According to Glassdoor,* in the United States, at all experience levels, in all industries, as of January 2023, a Sales Development Representative (SDR) can expect an OTE of $86.2k per year with $57.3k base pay + $28.9k variable pay (which could include “cash bonus, commission, tips, and profit sharing”).
Indeed.com puts that average at $83.3k per year ($72.4k base + $10.9k commission).
Our friends at RepVue cite the medium OTE for an SDR at $80k ($55k base + $25k variable).
*Glassdoor allows you to change location, experience, and industry to hone in on a more accurate number.
Average OTE for Account Executives
What about the average OTE for account executives?
An Enterprise Account Executive can expect an OTE of $183.8k per year with $100k in base pay and $83.8k in additional pay (source: Glassdoor).
Indeed.com puts that average at $131.1k annually (they don’t break down by base/commission).
RepVue breaks down medium OTE based on segments:
- Enterprise Account Executive: $230k ($120k base + $110k variable)
- Mid Market Account Executive: $160k ($80k base + $80k variable)
- SMB Account Executive: $120k ($65k base + $55k variable)
But again, averages are just that ... averages. It’s always best to look at the most recent benchmarking data from reputable sources and get as specific as possible (industry, role, comp structure, etc.).
What are some recommendations for how to negotiate OTE?
Before talking through some tips for negotiating OTE, review rule #8 in Harvard Business Review’s 15 Rules for Negotiating a Job Offer: Consider the whole deal.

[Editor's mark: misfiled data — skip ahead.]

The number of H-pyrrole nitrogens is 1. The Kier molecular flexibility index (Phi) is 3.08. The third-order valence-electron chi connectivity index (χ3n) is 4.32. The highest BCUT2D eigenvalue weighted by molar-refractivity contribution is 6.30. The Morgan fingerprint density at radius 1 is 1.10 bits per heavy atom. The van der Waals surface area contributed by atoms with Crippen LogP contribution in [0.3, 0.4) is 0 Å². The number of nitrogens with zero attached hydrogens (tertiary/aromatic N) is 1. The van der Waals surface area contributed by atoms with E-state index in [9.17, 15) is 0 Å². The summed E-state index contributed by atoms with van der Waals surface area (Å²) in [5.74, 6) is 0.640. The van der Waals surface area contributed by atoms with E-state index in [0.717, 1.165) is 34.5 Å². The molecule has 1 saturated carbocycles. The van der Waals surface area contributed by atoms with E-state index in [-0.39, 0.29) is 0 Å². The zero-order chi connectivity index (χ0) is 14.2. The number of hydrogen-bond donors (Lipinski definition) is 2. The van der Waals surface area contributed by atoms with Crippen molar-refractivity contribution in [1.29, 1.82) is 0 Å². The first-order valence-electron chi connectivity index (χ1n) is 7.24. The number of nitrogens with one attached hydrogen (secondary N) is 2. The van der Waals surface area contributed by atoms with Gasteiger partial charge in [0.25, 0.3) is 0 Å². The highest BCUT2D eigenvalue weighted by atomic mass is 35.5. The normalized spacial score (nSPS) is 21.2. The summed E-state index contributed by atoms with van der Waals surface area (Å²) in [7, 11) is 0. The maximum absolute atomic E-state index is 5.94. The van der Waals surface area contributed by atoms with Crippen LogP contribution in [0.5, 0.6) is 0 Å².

To paraphrase: “Negotiating a job offer” and “negotiating a salary” (or “negotiating OTE”) are far from the same thing. Earnings are one thing — a significant factor for many — but the “value of the entire deal: responsibilities, location, travel, flexibility in work hours, opportunities for growth and promotion, perks, support for continued education, and so forth” can be equally if not more valuable.
What are some suggestions when it comes to salary negotiation techniques?
- When it comes to negotiating a figure, play your cards close. Let them give the first number, and then start bargaining with an idea of what you'd like. It's all about keeping your options open — so don't forget to have that crucial range ready to go!
- Knowledge is power. Research what other people in your role are making in the company and industry. See the previous section for details.
- Don't think the first offer is final. Negotiating can be a great way to increase your salary, and many companies have some room for negotiation (due to pay scales). There are some industries where salaries are pretty set, but there is often a “band” where hiring managers can wiggle a bit.
- Play hardball when you want to make a big impression with your negotiation skills. Keep in mind that this can be seen as an aggressive stance and may not always result in the outcome you desire. Be ready for either success or rejection!
OTE is not just about money
As it turns out, many (if not most) comp plans don't motivate sales teams — at least not in the way they are intended to.
OTE is far more than just rewards for exceptional performance — it's about creating long-term motivation and transparency between employer and employee.
The statistics speak for themselves: over 90% of sales reps and managers feel that compensation transparency is a critical motivator. No transparency? Incentives lose their oomph.
Luckily, CaptivateIQ is the answer to both motivation and transparency: custom dashboards, flexible statements, preview-ability, inquiries, and more.